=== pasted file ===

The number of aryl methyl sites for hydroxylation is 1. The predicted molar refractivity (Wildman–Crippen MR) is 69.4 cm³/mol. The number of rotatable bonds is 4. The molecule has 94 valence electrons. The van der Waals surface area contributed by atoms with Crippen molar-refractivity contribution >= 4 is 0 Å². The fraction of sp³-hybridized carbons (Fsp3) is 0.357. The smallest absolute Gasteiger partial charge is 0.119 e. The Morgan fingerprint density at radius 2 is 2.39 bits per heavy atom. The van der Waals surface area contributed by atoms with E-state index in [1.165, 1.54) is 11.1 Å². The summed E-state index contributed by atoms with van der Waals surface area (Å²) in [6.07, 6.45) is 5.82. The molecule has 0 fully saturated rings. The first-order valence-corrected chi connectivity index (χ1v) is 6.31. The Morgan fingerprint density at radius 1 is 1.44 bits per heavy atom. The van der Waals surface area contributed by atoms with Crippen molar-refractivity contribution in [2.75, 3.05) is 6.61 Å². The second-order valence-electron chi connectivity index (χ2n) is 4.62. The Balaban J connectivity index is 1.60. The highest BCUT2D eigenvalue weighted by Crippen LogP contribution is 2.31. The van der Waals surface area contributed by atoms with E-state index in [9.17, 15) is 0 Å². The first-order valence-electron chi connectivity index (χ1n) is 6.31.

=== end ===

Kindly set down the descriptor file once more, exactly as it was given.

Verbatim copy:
The number of aryl methyl sites for hydroxylation is 1. The predicted molar refractivity (Wildman–Crippen MR) is 69.4 cm³/mol. The number of rotatable bonds is 4. The molecule has 94 valence electrons. The van der Waals surface area contributed by atoms with Crippen molar-refractivity contribution >= 4 is 0 Å². The fraction of sp³-hybridized carbons (Fsp3) is 0.357. The smallest absolute Gasteiger partial charge is 0.119 e. The Morgan fingerprint density at radius 2 is 2.39 bits per heavy atom. The van der Waals surface area contributed by atoms with E-state index in [1.165, 1.54) is 11.1 Å². The summed E-state index contributed by atoms with van der Waals surface area (Å²) in [6.07, 6.45) is 5.82. The molecule has 0 fully saturated rings. The first-order valence-corrected chi connectivity index (χ1v) is 6.31. The Morgan fingerprint density at radius 1 is 1.44 bits per heavy atom. The van der Waals surface area contributed by atoms with Crippen molar-refractivity contribution in [2.75, 3.05) is 6.61 Å². The second-order valence-electron chi connectivity index (χ2n) is 4.62. The Balaban J connectivity index is 1.60. The highest BCUT2D eigenvalue weighted by Crippen LogP contribution is 2.31. The van der Waals surface area contributed by atoms with E-state index in [9.17, 15) is 0 Å². The first-order valence-electron chi connectivity index (χ1n) is 6.31.